“An excited and highly distempered ideality threw a sulphureous lustre over all. His long improvised dirges will ring forever in my ears. Among other things, I hold painfully in mind a certain singular perversion and amplification of the wild air of the last waltz of Von Weber.”
By the way, the last waltz of Carl Maria von Weber was not written by von Weber at all and was actually composed by Carl Gottlieb Reißiger.
Pulling this information from the heart of the original story adds flavor and interest to the picture. In contrast, the Melville and Webber version of The Fall of the House of Usher was intentionally crafted out of half-remembered details in order to capture a feeling rather than events. While I understand why this would be an attractive concept for avant-garde filmmakers, I think Epstein’s methodical approach is more successful. Nobody could craft an image of terror and the macabre like Poe and making use of his skills enrich the picture.
That’s why I find some of the changes to the tale for this adaptation to be baffling. I believe it was a big mistake to change Madeline and Roderick’s relationship from siblings to spouses. It removes the somewhat incestuous family dynamic hinted at by Poe and the family seat does not feel so hermetically sealed. I mean, some poor woman agreed to marry an Usher. How? Why? So many questions. I wonder if fear of censorship was behind this decision.
And the ending (spoiler, I guess) does not feature Madeline falling onto Roderick and literally scaring him to death. Instead, both of them escape the crumbling family manor accompanied by the narrator, which gives the title only a single meaning and removes the dramatic flourish that makes the original story so memorable. I have no issues with adaptations making changes to the original but these changes need to improve the material, question it, deepen it. This seems like a change for its own sake.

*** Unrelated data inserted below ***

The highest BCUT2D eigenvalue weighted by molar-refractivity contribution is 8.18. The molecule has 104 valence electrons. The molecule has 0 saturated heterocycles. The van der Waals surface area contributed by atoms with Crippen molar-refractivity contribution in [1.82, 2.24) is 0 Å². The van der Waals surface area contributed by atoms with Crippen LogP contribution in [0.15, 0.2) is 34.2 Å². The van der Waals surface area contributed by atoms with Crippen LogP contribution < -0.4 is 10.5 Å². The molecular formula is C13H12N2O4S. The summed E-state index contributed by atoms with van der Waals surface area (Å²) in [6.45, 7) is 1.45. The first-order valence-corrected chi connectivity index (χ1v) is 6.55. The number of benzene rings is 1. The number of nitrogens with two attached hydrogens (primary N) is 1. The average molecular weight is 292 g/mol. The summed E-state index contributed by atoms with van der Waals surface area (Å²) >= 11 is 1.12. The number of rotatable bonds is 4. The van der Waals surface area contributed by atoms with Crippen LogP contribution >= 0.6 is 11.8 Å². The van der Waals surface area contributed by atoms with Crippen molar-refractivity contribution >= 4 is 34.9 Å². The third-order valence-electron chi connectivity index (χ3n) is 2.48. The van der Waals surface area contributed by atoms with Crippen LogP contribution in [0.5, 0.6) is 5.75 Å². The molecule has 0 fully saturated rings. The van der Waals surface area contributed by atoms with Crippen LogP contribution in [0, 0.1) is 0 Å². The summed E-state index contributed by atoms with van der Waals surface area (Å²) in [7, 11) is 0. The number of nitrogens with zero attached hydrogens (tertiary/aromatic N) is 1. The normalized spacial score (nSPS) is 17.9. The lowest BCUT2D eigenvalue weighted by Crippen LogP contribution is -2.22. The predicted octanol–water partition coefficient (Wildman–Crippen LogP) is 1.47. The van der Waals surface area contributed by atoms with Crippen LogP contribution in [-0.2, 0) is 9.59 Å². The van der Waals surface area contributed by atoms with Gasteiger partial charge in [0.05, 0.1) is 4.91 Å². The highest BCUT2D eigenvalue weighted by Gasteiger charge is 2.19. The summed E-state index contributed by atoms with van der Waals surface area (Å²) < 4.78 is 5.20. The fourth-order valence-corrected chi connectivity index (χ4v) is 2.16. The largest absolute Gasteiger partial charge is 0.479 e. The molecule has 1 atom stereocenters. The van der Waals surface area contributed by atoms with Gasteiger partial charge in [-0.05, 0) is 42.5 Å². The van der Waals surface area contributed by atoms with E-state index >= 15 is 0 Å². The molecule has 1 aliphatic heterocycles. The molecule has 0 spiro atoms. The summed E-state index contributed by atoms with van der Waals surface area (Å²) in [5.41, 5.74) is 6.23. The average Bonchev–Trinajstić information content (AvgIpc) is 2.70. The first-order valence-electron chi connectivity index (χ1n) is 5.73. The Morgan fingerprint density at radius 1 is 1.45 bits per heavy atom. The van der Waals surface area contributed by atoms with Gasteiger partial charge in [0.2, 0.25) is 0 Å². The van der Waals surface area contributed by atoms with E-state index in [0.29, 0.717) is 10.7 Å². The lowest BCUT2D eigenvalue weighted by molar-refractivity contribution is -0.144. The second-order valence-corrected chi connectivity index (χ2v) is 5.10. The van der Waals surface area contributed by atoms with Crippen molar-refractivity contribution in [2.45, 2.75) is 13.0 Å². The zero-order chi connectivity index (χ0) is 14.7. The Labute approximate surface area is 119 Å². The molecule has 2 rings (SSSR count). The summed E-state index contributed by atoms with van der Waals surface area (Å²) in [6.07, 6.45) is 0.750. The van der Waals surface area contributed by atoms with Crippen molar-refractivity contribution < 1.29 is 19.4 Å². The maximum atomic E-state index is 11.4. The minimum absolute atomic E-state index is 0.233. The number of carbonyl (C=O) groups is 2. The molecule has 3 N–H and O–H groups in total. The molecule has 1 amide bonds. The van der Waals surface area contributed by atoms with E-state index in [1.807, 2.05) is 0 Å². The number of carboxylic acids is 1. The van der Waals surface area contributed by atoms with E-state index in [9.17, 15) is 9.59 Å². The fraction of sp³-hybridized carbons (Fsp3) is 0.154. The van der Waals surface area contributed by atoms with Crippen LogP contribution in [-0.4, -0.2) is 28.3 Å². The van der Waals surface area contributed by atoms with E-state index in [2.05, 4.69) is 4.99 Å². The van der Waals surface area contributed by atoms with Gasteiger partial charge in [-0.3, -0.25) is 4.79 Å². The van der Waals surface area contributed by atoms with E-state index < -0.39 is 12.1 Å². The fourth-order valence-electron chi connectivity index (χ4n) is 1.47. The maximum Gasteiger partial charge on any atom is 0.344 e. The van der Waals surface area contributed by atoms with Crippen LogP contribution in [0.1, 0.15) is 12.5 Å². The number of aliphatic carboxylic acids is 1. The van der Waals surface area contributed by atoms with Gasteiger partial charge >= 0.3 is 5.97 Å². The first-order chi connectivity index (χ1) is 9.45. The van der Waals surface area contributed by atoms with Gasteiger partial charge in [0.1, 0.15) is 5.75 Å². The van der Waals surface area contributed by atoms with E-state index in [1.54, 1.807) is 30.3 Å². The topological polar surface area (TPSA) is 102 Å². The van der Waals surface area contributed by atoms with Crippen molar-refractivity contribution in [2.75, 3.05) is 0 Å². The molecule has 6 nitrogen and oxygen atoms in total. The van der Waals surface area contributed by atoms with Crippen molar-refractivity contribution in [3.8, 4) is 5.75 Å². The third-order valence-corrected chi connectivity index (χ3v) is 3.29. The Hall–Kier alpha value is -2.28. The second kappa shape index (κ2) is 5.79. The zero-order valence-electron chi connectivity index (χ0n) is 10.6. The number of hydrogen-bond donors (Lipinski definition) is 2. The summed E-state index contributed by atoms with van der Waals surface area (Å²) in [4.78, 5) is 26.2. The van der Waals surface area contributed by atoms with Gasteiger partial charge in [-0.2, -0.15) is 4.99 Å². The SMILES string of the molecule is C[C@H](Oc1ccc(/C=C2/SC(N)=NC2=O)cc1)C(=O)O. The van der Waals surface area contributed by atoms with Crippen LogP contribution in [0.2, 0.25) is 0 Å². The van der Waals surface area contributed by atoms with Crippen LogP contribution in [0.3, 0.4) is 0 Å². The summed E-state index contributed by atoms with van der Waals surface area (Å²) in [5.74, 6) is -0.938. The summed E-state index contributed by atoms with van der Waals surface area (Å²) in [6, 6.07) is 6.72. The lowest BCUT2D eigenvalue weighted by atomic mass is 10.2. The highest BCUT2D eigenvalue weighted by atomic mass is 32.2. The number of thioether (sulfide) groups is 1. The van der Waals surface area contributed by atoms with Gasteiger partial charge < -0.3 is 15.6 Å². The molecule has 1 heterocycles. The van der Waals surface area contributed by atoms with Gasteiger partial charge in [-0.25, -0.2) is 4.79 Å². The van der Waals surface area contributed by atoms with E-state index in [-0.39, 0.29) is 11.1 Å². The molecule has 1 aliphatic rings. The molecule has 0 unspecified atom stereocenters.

(Of course, you can interpret the final “happy” ending as the final manifestation of the madness that has gripped Roderick as we are clearly inside his head for a good portion of the film. That being said, I prefer the sharp, dramatic, merciless end of Poe’s original story.)
So, where am I with this version of The Fall of the House of Usher? Pretty much where I am with the other 1928 adaptation: I understand what they were trying to do, I appreciate the work and craft, I just can’t seem to get terribly excited about it. Or, to lift a Peter Falk line from The Princess Bride, “Yes, you’re very smart. Shut up.” I suppose I will have to turn in my silent movie fan card for this but there are bigger things to worry about these days.
The Fall of the House of Usher is definitely worth seeing and it has woven a spell over many a film critic but to me, it comes within a hair’s breadth of playing like a parody of pretentious art pictures. You may like it better and that’s fine but I remain unmoved.
Where can I see it?
Released on DVD as part of the Potemkine box set of Epstein’s work. It includes English subtitles and a very fine score by Stephen Horne. If you want to see it, this is the version to look for. Alas, it is a bit pricey.